Neuronal differentiation and brain aging

SCIENTIFIC AREA
Molecular and Cellular Neurobiology
CENTER
Centro de Biología Molecular “Severo Ochoa” CSIC-UAM (CBMSO)
VACANCIES
1
CONTACT E-MAIL
pfazzari@cbm.csic.es
DESCRIPTION OF THE OFFER

NRG1 signaling in cortical circuits: insights into the molecular basis of Schizophrenia   

What are the structural and molecular basis of Schizophrenia?

What alterations in neuronal circuits cause the development of this disease?

The heritability of Schizophrenia (SZ), which affects about 1% of the population, is estimated at almost 80%. Neuregulin 1 (NRG1) is a major SZ-risk gene and it controls diverse aspects of neuronal development. We and others previously showed that NRG1 controls neurite extension and regulates excitatory–inhibitory homeostasis in cortical circuits: 1) NRG1 forward signaling via ErbB4 drives the inhibitory feedback of cortical interneurons (Fazzari et al., Nature, 2010); 2) NRG1 intracellular signaling stimulates excitatory transmission and synaptic plasticity. Importantly, we found that excitatory connections depend on the translocation of NRG1 intracellular domain to the nucleus where it regulates gene expression (Fazzari et al., Elife, 2014). Notably, multiple converging evidence in humans and animal models indicates the involvement of NRG1 intracellular signaling in SZ.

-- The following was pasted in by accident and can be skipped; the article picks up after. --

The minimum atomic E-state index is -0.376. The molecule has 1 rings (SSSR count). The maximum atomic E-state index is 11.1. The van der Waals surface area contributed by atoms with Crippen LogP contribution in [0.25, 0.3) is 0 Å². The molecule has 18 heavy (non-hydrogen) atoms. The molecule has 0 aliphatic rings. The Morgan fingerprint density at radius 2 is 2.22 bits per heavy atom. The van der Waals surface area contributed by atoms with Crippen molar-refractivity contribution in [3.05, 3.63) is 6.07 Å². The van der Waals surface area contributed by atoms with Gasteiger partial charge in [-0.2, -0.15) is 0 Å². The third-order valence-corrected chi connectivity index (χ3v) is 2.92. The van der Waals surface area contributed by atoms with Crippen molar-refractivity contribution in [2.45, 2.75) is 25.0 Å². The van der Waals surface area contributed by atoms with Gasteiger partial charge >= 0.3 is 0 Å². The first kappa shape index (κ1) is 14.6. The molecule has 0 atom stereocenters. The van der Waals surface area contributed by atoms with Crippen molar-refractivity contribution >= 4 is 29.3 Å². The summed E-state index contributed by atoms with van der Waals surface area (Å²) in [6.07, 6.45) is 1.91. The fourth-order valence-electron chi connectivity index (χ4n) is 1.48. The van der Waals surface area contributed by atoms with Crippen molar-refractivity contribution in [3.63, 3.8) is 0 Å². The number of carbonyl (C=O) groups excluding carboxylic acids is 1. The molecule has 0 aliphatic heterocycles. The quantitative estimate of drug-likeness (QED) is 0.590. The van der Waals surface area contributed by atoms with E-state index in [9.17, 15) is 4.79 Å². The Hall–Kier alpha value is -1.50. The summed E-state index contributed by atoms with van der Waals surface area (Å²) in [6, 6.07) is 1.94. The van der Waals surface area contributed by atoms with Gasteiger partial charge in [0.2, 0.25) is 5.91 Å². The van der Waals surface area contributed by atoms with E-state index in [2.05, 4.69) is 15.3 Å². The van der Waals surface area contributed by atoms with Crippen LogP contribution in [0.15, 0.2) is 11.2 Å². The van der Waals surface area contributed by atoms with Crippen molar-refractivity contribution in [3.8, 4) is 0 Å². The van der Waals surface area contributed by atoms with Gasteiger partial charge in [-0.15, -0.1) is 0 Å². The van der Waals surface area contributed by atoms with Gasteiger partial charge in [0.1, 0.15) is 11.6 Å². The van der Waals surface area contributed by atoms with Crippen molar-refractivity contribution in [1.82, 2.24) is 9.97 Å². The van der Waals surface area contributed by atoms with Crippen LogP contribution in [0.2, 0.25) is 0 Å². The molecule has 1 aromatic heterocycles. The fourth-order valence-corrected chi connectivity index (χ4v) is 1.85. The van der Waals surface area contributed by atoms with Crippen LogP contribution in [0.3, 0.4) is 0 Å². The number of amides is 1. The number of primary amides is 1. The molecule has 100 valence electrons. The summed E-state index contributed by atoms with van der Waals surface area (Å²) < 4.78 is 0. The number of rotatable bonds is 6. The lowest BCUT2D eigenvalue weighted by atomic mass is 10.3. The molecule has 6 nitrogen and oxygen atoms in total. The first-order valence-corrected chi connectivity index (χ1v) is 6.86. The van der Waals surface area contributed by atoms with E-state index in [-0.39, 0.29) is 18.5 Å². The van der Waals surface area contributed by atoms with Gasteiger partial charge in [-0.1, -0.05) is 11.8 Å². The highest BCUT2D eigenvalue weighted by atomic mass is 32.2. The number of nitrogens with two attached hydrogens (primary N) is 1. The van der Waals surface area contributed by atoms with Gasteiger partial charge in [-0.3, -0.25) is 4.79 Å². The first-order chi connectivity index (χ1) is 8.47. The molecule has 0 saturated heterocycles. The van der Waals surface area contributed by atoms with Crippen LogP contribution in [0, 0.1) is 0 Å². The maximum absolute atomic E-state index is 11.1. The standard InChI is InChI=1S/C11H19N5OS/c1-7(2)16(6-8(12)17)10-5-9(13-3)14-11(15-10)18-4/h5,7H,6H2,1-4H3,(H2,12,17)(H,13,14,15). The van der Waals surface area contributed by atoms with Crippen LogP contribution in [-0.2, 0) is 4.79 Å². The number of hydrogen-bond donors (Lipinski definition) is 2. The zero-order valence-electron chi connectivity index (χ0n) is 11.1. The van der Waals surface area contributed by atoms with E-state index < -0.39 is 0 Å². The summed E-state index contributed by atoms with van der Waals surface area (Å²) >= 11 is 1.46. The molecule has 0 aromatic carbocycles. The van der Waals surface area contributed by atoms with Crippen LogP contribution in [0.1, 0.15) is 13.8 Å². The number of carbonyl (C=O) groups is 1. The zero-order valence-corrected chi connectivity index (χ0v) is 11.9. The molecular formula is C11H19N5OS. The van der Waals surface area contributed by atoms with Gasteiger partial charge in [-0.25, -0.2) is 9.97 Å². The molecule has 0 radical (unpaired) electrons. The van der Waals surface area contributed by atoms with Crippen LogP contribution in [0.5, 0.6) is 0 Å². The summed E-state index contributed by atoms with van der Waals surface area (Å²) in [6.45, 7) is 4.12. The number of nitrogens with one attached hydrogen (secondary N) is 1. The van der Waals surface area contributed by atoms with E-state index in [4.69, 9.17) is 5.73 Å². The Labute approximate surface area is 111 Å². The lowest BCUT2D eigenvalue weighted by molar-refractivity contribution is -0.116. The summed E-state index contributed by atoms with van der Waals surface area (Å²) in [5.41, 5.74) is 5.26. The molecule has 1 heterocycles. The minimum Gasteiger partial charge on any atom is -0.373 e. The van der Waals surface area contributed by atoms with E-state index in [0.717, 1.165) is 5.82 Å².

Here, we aim to determine the molecular mechanisms downstream of NRG1, specifically focusing on the role of NRG1 signaling in excitatory neurons.

NOTE:

I am a Ramon y Cajal fellow recently integrated in the Lab of Carlos Dotti. This TFM project will be carried out in Dotti's lab under my supervision.

MASTER
Biomolecules & Cell D.
Molecular Biomedicine
Biotechnology
SUPERVISOR TFM
Pietro Fazzari